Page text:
Gene therapy for spinal muscular atrophy: An emerging treatment option for a devastating disease

Vamshi K. Rao, Daniel Kapp, Mary Schroth

Research output: Contribution to journalArticlepeer-review

43 Scopus citations


BACKGROUND: Spinal muscular atrophy (SMA) is an autosomal recessive neurodegenerative disease that, in most cases, involves homozygous deletion of the SMN1 gene. This causes a deficiency in survival motor neuron (SMN) protein, which plays a critical role in motor neuron development. SMA has a range of phenotype expression resulting in variable age of symptom onset, maximum motor strength achieved, and survival. Without intervention, infants with a more severe form of the disease (type 1 SMA) die before 2 years of age. Although it is rare, SMA is the most common fatal inherited disease of infancy, and until recently, treatment was primarily supportive. In 2016, a new agent, nusinersen, was approved by the FDA. Other treatments are in development, including a gene therapy, AVXS-101. These treatments are not only improving the lives of patients with SMA and their families, they are changing the disease phenotype. They have the greatest benefit when given early in the disease course. OBJECTIVES: To discuss current knowledge about SMA, provide clinical evidence for available and emerging treatment options, and present approaches for adding new therapies to hospital/health system formularies to ensure timely access to newly approved therapies for SMA. SUMMARY: Advances in clinical care have significantly extended the lives of individuals with SMA, and research into the genetic mechanisms leading to disease have revealed strategies for intervention that target the underlying cause of SMA. Nusinersen is now on the market, and other treatment options, such as AVXS-101, may soon be approved. This article provides an overview of SMA and the genetic mechanisms leading to SMN deficiency, then describes how new and emerging treatments work to overcome this deficiency and prevent associated nerve damage and disability. In addition, we discuss steps for incorporating AVXS-101 into hospital/health system formularies, along with barriers and concerns that may delay access, based in part on lessons learned with nusinersen.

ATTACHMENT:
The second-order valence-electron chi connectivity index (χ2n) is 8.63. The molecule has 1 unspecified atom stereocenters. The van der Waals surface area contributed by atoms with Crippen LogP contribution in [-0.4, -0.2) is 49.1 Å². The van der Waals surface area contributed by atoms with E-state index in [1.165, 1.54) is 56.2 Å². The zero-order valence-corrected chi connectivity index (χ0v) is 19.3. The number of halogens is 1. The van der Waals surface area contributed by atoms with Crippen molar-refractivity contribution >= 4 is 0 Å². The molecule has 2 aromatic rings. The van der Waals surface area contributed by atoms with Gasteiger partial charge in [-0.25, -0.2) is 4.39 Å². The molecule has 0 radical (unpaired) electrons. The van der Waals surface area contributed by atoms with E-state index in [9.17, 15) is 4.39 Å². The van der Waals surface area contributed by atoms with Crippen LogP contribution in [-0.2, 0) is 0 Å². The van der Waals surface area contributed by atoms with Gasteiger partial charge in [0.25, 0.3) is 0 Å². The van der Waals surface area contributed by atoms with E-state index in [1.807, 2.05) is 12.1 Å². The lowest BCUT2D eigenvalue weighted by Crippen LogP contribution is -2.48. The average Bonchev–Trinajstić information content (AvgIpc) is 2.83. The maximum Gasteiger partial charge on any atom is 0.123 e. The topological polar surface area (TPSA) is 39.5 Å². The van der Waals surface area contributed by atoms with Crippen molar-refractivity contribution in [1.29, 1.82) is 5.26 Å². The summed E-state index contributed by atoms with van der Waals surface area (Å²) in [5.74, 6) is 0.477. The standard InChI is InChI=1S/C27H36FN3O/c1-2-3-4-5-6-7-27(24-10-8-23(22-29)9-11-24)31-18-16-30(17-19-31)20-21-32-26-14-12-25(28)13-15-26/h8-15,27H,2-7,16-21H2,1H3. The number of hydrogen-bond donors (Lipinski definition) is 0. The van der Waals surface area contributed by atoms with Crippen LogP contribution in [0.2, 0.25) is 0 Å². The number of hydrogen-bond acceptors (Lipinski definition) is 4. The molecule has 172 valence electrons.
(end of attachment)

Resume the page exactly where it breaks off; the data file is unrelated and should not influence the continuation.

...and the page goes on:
Original languageEnglish (US)
Pages (from-to)S3-S16
JournalJournal of Managed Care and Specialty Pharmacy
StatePublished - Dec 2018

ASJC Scopus subject areas

  • Health Policy
  • Pharmacy
  • Pharmaceutical Science


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